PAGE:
Listen closely.

“I learned something really cool today in biology,” my freshman son stated as he began to search the pantry for an afterschool snack.

His words caught my attention. This was better than the grunts and shrugs that often follow my “How was your day?”

“What did you learn?” I asked as low-key as possible.

“Did you know that humans have a faster reaction time to sound than we do to sight because our eardrums are 3 centimeters closer to our brains than our optic nerves?”kisspng-tape-measures-ruler-adhesive-tape-measurement-clip-measurement-tape-5b1665d7538f80.2881284015281945193423I thought about this for a moment and felt my eyes and ears in an attempt to measure how this was possible. Then I decided to take his word for it. He went on to explain how it was tested and proved, and I enjoyed the science lesson, glad I wouldn’t have a test.

Later in the evening, I began to doubt this fact as I watched this same boy, stretched out on the couch watching a baseball game, reach his arms behind his head and accidentally knock over a glass of water on the end table behind him.

Tink. Tink. Tink.

The sound of the glass hitting the table was easily audible. Yet, my son’s reaction time was almost nonexistent. He propped himself up on an elbow and glanced apathetically at the water that was running across the end table toward my husband’s phone and various papers.

“What are you doing?” my husband said. “Go get a towel! Quick!”

Of course, it may not have been the best timing, but I was happy to add, “You heard that spill before you saw it so you should have had a quicker reaction time, son.”

He rolled his eyes at me on his way to the kitchen. Science does sometimes come in handy.

But here’s my point.

Perhaps technically, we should react faster to sound than to sight, but we still have to make a choice to do so. We have to not only hear the sound, but listen.

Listening requires action, whether it be in the form of a nod, or a response, or a thought you file away in your mind for later. We can hear something, but not truly listen, and sometimes, that can be detrimental to those around us.

Listen. It can make all the difference. Three centimeters at a time.

 


This post is part of the Five Minute Friday community where bloggers are challenged to write for 5 minutes based on a one-word prompt. This week’s word: LISTEN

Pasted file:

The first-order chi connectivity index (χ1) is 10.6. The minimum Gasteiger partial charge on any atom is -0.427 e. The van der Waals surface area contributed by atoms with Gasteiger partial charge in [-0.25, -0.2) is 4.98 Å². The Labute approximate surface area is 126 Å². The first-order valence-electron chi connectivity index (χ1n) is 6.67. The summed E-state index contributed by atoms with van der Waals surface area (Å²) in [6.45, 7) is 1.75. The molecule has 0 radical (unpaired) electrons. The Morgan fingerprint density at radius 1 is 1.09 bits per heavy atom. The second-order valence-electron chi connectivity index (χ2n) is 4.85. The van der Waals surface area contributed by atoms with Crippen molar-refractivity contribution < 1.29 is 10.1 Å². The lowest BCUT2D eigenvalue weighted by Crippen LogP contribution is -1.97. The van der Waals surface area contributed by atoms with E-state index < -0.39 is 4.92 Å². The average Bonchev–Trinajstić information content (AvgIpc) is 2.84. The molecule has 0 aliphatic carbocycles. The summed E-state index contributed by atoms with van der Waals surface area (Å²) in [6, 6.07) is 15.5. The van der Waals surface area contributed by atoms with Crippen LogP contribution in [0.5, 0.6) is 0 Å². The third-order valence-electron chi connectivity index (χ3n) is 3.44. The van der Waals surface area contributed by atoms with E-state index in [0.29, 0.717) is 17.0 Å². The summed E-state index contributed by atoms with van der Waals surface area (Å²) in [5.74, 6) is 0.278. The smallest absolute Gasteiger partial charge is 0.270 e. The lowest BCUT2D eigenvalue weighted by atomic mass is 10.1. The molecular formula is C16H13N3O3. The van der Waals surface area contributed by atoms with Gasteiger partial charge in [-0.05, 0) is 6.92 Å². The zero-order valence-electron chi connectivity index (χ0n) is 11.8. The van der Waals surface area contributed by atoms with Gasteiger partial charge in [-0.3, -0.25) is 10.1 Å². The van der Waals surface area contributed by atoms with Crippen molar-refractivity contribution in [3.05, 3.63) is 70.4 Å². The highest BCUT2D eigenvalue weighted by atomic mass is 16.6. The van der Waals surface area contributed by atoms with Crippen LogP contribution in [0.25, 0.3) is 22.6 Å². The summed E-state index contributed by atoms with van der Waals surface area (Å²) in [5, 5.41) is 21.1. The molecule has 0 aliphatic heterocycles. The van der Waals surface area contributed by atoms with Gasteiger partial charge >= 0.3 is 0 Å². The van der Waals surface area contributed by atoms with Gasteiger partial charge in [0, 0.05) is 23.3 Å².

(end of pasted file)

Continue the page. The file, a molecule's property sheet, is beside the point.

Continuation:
If it ain’t broke.

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It’s one of our family’s favorite “home videos.” Our middle child, then two-year-old Karly, attempting to drive a small motorized golf cart.

Attempting is the best word for this scenario.

She pushes the gas pedal with her little purple shoe, and the cart lunges forward. Karly’s hands are resting down by her sides. She moving, but not controlling where she’s going.

At the prompt of her big brother yelling “Stop!”, she lifts her foot off the gas and narrowly misses driving into a row of bushes.

“It’s not working!” She claims as she climbs out of the cart (the cuteness of it all multiplied by the fact that she can’t pronounce her ‘r’s’ and rhymes the word ‘working’ with ‘looking.’)

Oh, but it is working, sweetheart. To drive you must steer. To steer, you must put your hands on the steering wheel.

It ain’t broke.

You ain’t doin’ it right.

I’m guilty of it too. No, not driving with my hands by my sides (Geesh! Give me some credit!) but of getting off course.

I wish to get somewhere. To head in a new direction.

Toward better conversations with friends. Talk that is rich and uplifiting, not gossipy and self-focused.

Toward better understanding of who I am in Christ. Life that is lived free from worry and fear.

Toward a healthier body. One that makes wise decisions to eat well and exercise regularly.

But, sometimes I end up in a row of bushes.

“It’s not working!”

Oh, but it is working, sweetheart. To drive you must steer. To steer, you must put your hands on the steering wheel.

I can’t just wish to be somewhere. If I really want to get there, I must steer myself in that direction.

Steering rarely requires large movements. It’s tiny corrections and changes that put you on a different trajectory. 

Little changes, small tweaks, tiny adjustments. They can add up to big change, and put you in a whole new place.

You just need to keep your hands on the steering wheel and your foot on the gas.